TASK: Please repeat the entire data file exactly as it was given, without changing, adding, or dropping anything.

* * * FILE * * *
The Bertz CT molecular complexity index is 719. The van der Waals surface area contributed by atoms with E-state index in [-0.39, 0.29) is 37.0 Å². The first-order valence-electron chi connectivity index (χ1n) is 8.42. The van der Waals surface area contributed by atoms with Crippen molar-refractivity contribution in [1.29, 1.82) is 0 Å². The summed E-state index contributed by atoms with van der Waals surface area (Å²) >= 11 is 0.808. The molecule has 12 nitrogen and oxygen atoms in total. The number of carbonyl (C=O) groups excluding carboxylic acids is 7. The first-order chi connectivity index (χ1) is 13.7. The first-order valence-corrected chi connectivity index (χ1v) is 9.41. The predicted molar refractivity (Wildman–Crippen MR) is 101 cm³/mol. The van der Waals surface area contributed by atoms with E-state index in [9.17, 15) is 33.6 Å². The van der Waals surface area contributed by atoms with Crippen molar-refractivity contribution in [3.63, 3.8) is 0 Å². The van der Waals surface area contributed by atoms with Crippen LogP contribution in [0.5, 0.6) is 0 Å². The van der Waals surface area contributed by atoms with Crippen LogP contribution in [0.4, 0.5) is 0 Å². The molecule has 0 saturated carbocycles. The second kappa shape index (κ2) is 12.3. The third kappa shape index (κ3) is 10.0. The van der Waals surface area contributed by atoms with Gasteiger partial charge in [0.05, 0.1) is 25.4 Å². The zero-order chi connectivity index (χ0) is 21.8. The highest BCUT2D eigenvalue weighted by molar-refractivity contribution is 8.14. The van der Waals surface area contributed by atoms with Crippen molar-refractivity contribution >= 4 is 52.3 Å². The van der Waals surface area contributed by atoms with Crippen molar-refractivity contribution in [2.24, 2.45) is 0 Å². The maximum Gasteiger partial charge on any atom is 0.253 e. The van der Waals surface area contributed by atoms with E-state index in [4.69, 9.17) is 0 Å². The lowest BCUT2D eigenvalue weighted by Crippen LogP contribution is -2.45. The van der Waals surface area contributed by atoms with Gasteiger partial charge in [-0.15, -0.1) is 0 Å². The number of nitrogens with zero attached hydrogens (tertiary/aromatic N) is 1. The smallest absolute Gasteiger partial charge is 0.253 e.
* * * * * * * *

The Bertz CT molecular complexity index is 719. The van der Waals surface area contributed by atoms with E-state index in [-0.39, 0.29) is 37.0 Å². The first-order valence-electron chi connectivity index (χ1n) is 8.42. The van der Waals surface area contributed by atoms with Crippen molar-refractivity contribution in [1.29, 1.82) is 0 Å². The summed E-state index contributed by atoms with van der Waals surface area (Å²) >= 11 is 0.808. The molecule has 12 nitrogen and oxygen atoms in total. The number of carbonyl (C=O) groups excluding carboxylic acids is 7. The first-order chi connectivity index (χ1) is 13.7. The first-order valence-corrected chi connectivity index (χ1v) is 9.41. The predicted molar refractivity (Wildman–Crippen MR) is 101 cm³/mol. The van der Waals surface area contributed by atoms with E-state index in [9.17, 15) is 33.6 Å². The van der Waals surface area contributed by atoms with Crippen molar-refractivity contribution in [3.63, 3.8) is 0 Å². The van der Waals surface area contributed by atoms with Crippen LogP contribution in [0.5, 0.6) is 0 Å². The van der Waals surface area contributed by atoms with Crippen LogP contribution in [0.4, 0.5) is 0 Å². The molecule has 0 saturated carbocycles. The second kappa shape index (κ2) is 12.3. The third kappa shape index (κ3) is 10.0. The van der Waals surface area contributed by atoms with Gasteiger partial charge in [0.05, 0.1) is 25.4 Å². The zero-order chi connectivity index (χ0) is 21.8. The highest BCUT2D eigenvalue weighted by molar-refractivity contribution is 8.14. The van der Waals surface area contributed by atoms with Crippen molar-refractivity contribution >= 4 is 52.3 Å². The van der Waals surface area contributed by atoms with Crippen molar-refractivity contribution in [2.24, 2.45) is 0 Å². The maximum Gasteiger partial charge on any atom is 0.253 e. The van der Waals surface area contributed by atoms with E-state index in [4.69, 9.17) is 0 Å². The lowest BCUT2D eigenvalue weighted by Crippen LogP contribution is -2.45. The van der Waals surface area contributed by atoms with Gasteiger partial charge in [-0.15, -0.1) is 0 Å². The number of nitrogens with zero attached hydrogens (tertiary/aromatic N) is 1. The smallest absolute Gasteiger partial charge is 0.253 e.